Wednesday, February 11, 2015

England Ruin Gatland's Plan

In the weeks building up to Friday much of the talk centred around Wales beating England two years previously, snatching the title from under the noses with a clinical victory in Cardiff. However, there was a great white elephant in the room. Between the Millennium mauling and Friday’s tournament opening, was a Sunday game at Twickenham that England dominated from start to end.

It was a game where England hassled and harried Wales, subduing their “little brother” in a show of power and guile that nullified the men in red. For much of Friday, the story was the same.

After a pre match show that looked like it had been bussed in from a Pasha and a tunnel stand off that was only rhythmic finger clicking away from a scene from West Side Story, the teams got underway a little over 5 minutes later than scheduled. It was part of the mind games, part of the plan.

Wales immediately hit the ground running with Leigh Halfpenny slotting a kick that was further testament to his incredible ability from the kicking tee. Then Halfpenny and Dan Biggar combined to drive England back to their own try line with two perfectly executed kicks and similarly excellent chases.

It presented Wales with a scrum in the danger zone, but it would only prove to be the start of a torrid night at the set piece. Faletau saved the blushes of Welsh back in reverse by burrowing into the scrum like a demented mole to come away with the ball. His sheer determination was only surpassed by his incredible offload. Rhys Webb scampered over for the try before ear-burstingly loud dance music blared around the Millennium Stadium and drown out any real atmosphere the fans may have created. The Welsh scrum would only deteriorate further from there.

It was clear that Samson Lee was still suffering from injury. It was a game too soon prop and possibly a stubborn decision too far for Gatland. Lee proved his worth in the Autumn Internationals, playing more minutes than any other prop and not giving away a single penalty. On Friday he was man handled by Joe Marler, a man who had been on the wrong end of Samson’s strength when playing for Harlequins.

After Friday, Dan Cole may consider a bigger wallet in order to save him having to keep Gethin Jenkins in his pocket. It’s unclear how many chances Jenkins will get or why he has been afforded so many already. However, after Adam Jones’ treatment by Gatland, Gethin appears to have more lives than a whole cattery. England had done their homework and the Welsh loosehead was in trouble. 

So too was the Welsh right wing. Stuart Lancaster and co had clearly focused on Alex Cuthbert’s weaknesses in defence. Mike Brown picked out the Bluesman when running from deep, exposing the frailties we’ve become all too aware of.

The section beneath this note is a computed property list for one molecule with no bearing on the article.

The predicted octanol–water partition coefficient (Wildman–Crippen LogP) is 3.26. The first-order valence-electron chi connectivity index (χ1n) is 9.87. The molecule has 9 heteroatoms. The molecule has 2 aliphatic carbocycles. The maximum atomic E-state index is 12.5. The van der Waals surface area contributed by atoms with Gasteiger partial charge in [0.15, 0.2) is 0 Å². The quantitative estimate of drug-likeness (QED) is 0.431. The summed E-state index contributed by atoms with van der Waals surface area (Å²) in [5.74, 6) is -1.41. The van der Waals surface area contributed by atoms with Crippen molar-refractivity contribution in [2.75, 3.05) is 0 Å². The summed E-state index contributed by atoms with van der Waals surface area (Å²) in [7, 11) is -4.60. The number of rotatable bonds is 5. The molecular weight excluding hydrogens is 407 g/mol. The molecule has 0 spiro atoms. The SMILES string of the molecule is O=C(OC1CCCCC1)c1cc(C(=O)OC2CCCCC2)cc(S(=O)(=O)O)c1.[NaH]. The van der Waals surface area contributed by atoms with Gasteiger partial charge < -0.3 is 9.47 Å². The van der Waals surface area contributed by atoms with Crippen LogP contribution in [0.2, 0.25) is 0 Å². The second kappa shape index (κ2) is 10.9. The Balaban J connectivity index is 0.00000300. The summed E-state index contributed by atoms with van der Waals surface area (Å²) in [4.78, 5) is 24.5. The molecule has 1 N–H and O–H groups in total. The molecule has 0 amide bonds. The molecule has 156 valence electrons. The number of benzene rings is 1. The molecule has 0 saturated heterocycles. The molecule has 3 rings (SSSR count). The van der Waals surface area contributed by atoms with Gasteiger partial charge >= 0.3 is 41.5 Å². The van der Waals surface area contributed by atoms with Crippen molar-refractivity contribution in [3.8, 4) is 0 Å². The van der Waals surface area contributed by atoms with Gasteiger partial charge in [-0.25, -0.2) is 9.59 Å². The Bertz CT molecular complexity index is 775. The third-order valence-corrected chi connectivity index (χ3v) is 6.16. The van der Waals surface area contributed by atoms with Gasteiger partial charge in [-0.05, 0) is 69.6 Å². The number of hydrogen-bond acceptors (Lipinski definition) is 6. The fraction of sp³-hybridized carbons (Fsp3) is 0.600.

Brown would be one of England’s brightest stars on a crisp, clear Cardiff night alongside an unrelenting James Haskell. Brown consistently put England on the front foot, just as he had done in the reverse fixture last year, and his kick through for Anthony Watson to score was just reward. Gatlan'd plan was coming undone.

Wales went in at half time with an eight point lead. Then, after being 5 minutes late for the first half, Wales didn’t bother turning up for the second.

England captain Chris Robshaw and Haskell bossed the breakdown with aplomb. Ben Youngs and George Ford turned the possession into something dangerous, something punishing.

Whilst Wales kicked for safety, England kicked with intent. With ball in hand England work diligently, patiently. They marched toward the Welsh try line with relentless purpose and patience. With the exception of Richard Hibbard and Sam Warburton, Wales stood with lifeless acceptance in defence as England built their try brick by brick.

It took Wales 50 minutes to get Jamie Roberts galloping down field. A back ball at the lineout saw play shifted quickly and Roberts make hard yards. However, Wales appeared so shocked by the quick recycle that followed the ball was promptly handed back over to England.
By the time Ford kicked the final points England should have put the game further out of sight. The TMO ruled out Dave Attwood's try and Haskell almost went through the Welsh defence, posts and protector to score. Such was England's passion and hunger - exemplified by Haskell - you wouldn't have bet against him succeeding.  

After the game Haskell said, "There are no names automatically on the team-sheet, except perhaps the captain’s but that is the end of it. It is very difficult to stay in there. If you have one bad game, you are out. We are all aware of that."

Contrast that with Wales who managed to set three national records for partnerships starting together. The centre pairing of Jamie Roberts and Jonathan Davies have started together 33 times whilst both the backrow trio and back three have started together 21 times. That gives eight players a virtual monopoly on their positions as the most in form players sit on the bench, in the stands or - most criminally - back at their regions.  How much would Scott Williams, Josh Navidi or Phil Price have loved to have been involved with Wales struggling in midfield, at the breakdown and in the scrum?

As Wales struggled for verve and attacking instinct, Liam Williams and Justin Tipuric festered on the bench; hopelessly redundant as their colleagues looked little more than hopeless. Even as George North suffered two headshots, even as Cuthbert struggled to contain England in defence, even as Haskell and Robshaw bossed the breakdown; a duo as dynamic as Williams and Tipuric were reduced to watching from the sidelines.